PUBLIC HEALTH ADVISORY FROM MDHHS2

PUBLIC HEALTH ADVISORY

Issued December 1, 2020

REGARDING: COVID19 Case Surge and Ongoing Community Wide Spread Leading to Increased Hospitalizations and Mortality Rates.
The District Health Departments No. 2 and 4 are issuing the following advisory to protect the health of the public in Alcona, Iosco, Ogemaw, Oscoda, Alpena, Cheboygan, Montmorency, and Presque Isle counties.

On November 15th, 2020, the Director of the Michigan Department of Health and Human Services signed Emergency Order Under MCL 333.2253 – Gatherings and Face Mask Order to contain the spread of COVID-19, as Michigan continues to see a surge in cases, hospitalizations, and deaths. The new emergency order enacts a three week pause targeting indoor social gatherings and other group activities in an effort to curb rapidly rising COVID-19 infection rates.
Locally, we have an experienced an exponential surge up to six  fold increase in cases over the past 2 months. Our hospital systems are reporting they are reaching critical capacity limits for both beds and staffing. The deaths and hospitalizations due to COVID-19 in our region have reached the highest they have ever been and the COVID-19 risk level for all our counties is now considered highest risk, signifying widespread community transmission.
Therefore, the Health Officer is issuing this Public Health Advisory to provide heightened guidance for our residents to best protect themselves and others. This Public Health Advisory will remain in effect until lifted. The cooperation of all businesses and residents in following best practices and safety precautions is needed to prevent an unmanageable surge on our local healthcare systems, to protect the health and safety of citizens, as well as to prevent additional restrictions and closures. District Health Departments No.2 and 4 continue to urge everyone to wear a facial covering in public places, practice social distancing, exercise good hand hygiene and to comply with the public health orders issued by the Michigan Department of Health and Human Services (MDHHS). Increased gathering with others, travel, and movement in and about local business establishments presents additional risk to our hospitals, business workers, and community members. It is easy to ‘let our guard down’ in what has always been deemed our safe places, our homes and those of our good friends and relatives. Unfortunately, viral transmission is most common, and infection rates are increased, with prolonged exposure times indoors especially when in close proximity to others, which describes typical gatherings with family and close friends. In order to protect our residents, visitors, and employees, the DHD2 and 4 Health Departments are advising that you abide by the following guidelines:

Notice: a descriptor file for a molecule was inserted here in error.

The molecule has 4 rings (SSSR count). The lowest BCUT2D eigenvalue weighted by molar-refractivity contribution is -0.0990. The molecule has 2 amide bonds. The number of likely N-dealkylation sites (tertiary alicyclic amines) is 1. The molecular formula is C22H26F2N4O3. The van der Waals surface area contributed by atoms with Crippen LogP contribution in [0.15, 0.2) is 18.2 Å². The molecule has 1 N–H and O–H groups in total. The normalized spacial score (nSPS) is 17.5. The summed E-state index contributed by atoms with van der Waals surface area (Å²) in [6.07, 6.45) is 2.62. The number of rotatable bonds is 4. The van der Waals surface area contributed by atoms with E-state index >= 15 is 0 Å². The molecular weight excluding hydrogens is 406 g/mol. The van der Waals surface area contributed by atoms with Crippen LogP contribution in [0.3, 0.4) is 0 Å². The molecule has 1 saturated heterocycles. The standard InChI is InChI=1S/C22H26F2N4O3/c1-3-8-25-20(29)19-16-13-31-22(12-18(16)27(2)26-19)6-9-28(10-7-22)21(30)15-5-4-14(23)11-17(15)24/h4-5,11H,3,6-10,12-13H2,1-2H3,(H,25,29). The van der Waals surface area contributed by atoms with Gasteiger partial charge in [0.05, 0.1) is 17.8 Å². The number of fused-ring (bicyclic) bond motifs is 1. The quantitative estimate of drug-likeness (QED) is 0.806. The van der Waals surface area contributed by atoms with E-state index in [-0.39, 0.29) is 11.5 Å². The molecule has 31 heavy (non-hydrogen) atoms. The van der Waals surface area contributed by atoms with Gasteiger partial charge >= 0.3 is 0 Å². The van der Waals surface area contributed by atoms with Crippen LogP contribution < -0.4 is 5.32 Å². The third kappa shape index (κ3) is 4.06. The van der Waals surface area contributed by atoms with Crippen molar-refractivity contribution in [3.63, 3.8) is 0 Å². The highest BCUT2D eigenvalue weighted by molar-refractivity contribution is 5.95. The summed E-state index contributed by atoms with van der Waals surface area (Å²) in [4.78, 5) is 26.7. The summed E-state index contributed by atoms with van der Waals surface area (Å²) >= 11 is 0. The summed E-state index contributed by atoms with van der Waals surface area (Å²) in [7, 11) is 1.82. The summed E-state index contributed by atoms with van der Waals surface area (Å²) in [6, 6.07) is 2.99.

1. If you are sick, stay at home. Do not leave your residence and do not go to work.
2. If you have symptoms suggestive of COVID-19, seek testing as soon as possible and isolate at
home until your test results come back. Contact your healthcare provider or check the local
health department webpage for testing information. https://www.michigan.gov/coronavirus